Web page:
Daily Comic Relief


        Worst cities for pedestrians

        Urban walkers in the southern part of the United States have the most to worry about.  

          Man replicates $1.5 mil Bugatti

          It took nine months for a Florida man to turn an old Mercury Cougar into a replica Bugatti Veyron.

          Woody Wagons

          Today it's National Woody Wagon Day in the USA. A Woodie wagon is a car body style, especially a station wagon, where the rear bodywork is constructed of wood framework with infill panels of wood or painted metal. As a variant of body-on-frame construction, woodies originated from the early 1930s practice of manufacturing the passenger compartment portion of a vehicle in hardwood.

          The Woodie wagon was popular in the United States and were typically manufactured as third-party conversions of regular vehicles. Eventually, bodies constructed entirely in steel supplanted wood construction - for reasons of strength, cost and durability.



          Facebook saves child's life

          A woman credits the social networking website with helping diagnose her son’s mystery illness.  

          Worst tech social blunders

          Facebook and text messaging make it easy to infuriate your friends and family if you aren't careful.  



          Degrees with the best value

          The difference in average earning potential between two degrees can be 300%, a study says. 

          Teachers Implicated In Atlanta Scandal Told To Resign

          The superintendent of Atlanta Public Schools has ordered that 178 educators allegedly involved in a teaching scandal resign by next Wednesday or face termination proceedings.

          Are Search Engines Changing The Way Our Memory Works?

          If you can Google it, why bother remembering? Being able to access facts with just a few keystroke definitely improved our lives, but it has actually changed the way our memories work.
          A study of 46 college students found lower rates of recall on newly-learned facts when students thought those facts were saved on a computer for later recovery.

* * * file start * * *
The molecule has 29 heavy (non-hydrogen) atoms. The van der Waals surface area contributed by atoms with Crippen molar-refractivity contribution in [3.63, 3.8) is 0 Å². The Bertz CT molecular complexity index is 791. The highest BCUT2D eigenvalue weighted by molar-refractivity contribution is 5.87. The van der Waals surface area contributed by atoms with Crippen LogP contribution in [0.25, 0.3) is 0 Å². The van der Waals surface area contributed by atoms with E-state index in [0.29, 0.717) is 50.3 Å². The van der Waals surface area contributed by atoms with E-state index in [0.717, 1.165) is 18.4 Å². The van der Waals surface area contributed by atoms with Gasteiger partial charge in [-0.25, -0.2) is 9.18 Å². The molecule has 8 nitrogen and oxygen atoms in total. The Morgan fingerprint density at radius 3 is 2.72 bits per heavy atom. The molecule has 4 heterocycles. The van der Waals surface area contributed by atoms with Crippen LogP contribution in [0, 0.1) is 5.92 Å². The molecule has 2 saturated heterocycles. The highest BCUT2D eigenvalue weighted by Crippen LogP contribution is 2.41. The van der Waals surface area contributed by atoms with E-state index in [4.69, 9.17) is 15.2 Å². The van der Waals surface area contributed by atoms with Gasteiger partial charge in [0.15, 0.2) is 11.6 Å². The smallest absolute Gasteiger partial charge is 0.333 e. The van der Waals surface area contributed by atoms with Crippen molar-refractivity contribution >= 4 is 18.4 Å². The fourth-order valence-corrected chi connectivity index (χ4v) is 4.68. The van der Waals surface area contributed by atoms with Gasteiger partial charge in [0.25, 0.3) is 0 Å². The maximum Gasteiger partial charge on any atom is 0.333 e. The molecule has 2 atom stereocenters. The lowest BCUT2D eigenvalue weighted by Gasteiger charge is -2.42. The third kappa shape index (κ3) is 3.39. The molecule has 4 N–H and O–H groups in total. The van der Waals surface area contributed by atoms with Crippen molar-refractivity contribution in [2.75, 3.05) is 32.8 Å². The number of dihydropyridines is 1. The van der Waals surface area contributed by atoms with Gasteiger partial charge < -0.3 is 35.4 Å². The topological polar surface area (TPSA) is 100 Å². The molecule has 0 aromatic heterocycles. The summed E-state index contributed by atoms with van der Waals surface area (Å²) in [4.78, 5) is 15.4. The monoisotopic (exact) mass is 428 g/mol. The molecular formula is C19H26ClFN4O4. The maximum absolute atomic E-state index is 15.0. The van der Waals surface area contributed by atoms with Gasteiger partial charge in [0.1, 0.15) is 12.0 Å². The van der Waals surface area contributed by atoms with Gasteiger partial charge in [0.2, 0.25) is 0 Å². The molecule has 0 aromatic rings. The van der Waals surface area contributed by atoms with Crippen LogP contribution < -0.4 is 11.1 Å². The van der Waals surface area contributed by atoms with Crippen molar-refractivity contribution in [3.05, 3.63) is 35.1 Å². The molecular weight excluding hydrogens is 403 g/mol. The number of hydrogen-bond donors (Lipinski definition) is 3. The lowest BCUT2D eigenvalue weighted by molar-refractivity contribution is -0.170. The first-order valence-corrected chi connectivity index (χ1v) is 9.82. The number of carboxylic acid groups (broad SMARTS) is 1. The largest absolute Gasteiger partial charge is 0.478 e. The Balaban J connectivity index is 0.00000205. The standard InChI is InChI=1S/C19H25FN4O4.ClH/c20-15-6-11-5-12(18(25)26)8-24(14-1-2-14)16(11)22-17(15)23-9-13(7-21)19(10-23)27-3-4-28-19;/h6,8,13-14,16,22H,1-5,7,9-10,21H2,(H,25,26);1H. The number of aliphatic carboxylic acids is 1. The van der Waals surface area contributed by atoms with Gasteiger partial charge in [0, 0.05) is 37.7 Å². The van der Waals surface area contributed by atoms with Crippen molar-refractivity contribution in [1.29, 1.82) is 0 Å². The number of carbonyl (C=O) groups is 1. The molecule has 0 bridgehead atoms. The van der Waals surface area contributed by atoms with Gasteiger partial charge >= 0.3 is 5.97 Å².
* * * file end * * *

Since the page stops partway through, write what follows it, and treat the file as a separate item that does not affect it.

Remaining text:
If you think a fact is conveniently available online, then, you may be less apt to learn it.
          As ominous as that sounds, however, study co-author and Columbia University psychologist Elizabeth Sparrow said it’s just another form of so-called transactive memory, exhibited by people working in groups in which facts and expertise are distributed.
          “It’s very similar to how we use people in our lives,” said Sparrow. “The internet is really just an interface with a lot of other people.”
          Like Einstein said, never memorize what you can look up: Full Story

          The Time Indiana Tried to Change Pi to 3.2

          Did you hear the one about the state that tried to make pi equal to 3.2 -by law? It’s not a joke. It happened in Indiana in 1897.
          The story of the “Indiana pi bill” starts with Edward J. Goodwin, a Solitude, Indiana, physician who spent his free time dabbling in mathematics. Goodwin’s pet obsession was an old problem known as squaring the circle. Since ancient times, mathematicians had theorized that there must be some way to calculate the area of circle using only a compass and a straightedge. Mathematicians thought that with the help of these tools, they could construct a square that had the exact same area as the circle. Then all one would need to do to find the area of the circle was calculate the area of the square, a simple task.
          It can’t be done, but you don’t have to be a math wuiz to be a state legislator. Besides, Goodwin had his reasons for pushing the bill to redefine pi.



          How doctors find a doctor

          A Harvard degree is nice, but has he kept abreast of the latest research? 

            Eight glasses of water a day?

            Drinking six to eight glasses a day is "thoroughly debunked nonsense," one doctor says. 

              How much we love ice cream

              Americans have enjoyed the treat since colonial times, but the idea dates back centuries earlier.  

              Stadium's $80 hot dog

              Your run-of-the-mill stadium delight pales in comparison to this half-pound behemoth.  

                Judge dismisses Safeway suit over SF tobacco ban

                Score another one for the good guys!

                A federal judge on Friday found that the city of San Francisco has a right to ban tobacco sales in stores with pharmacies even if the pharmacy is not the store's main business.

                Vegetables you might as well skip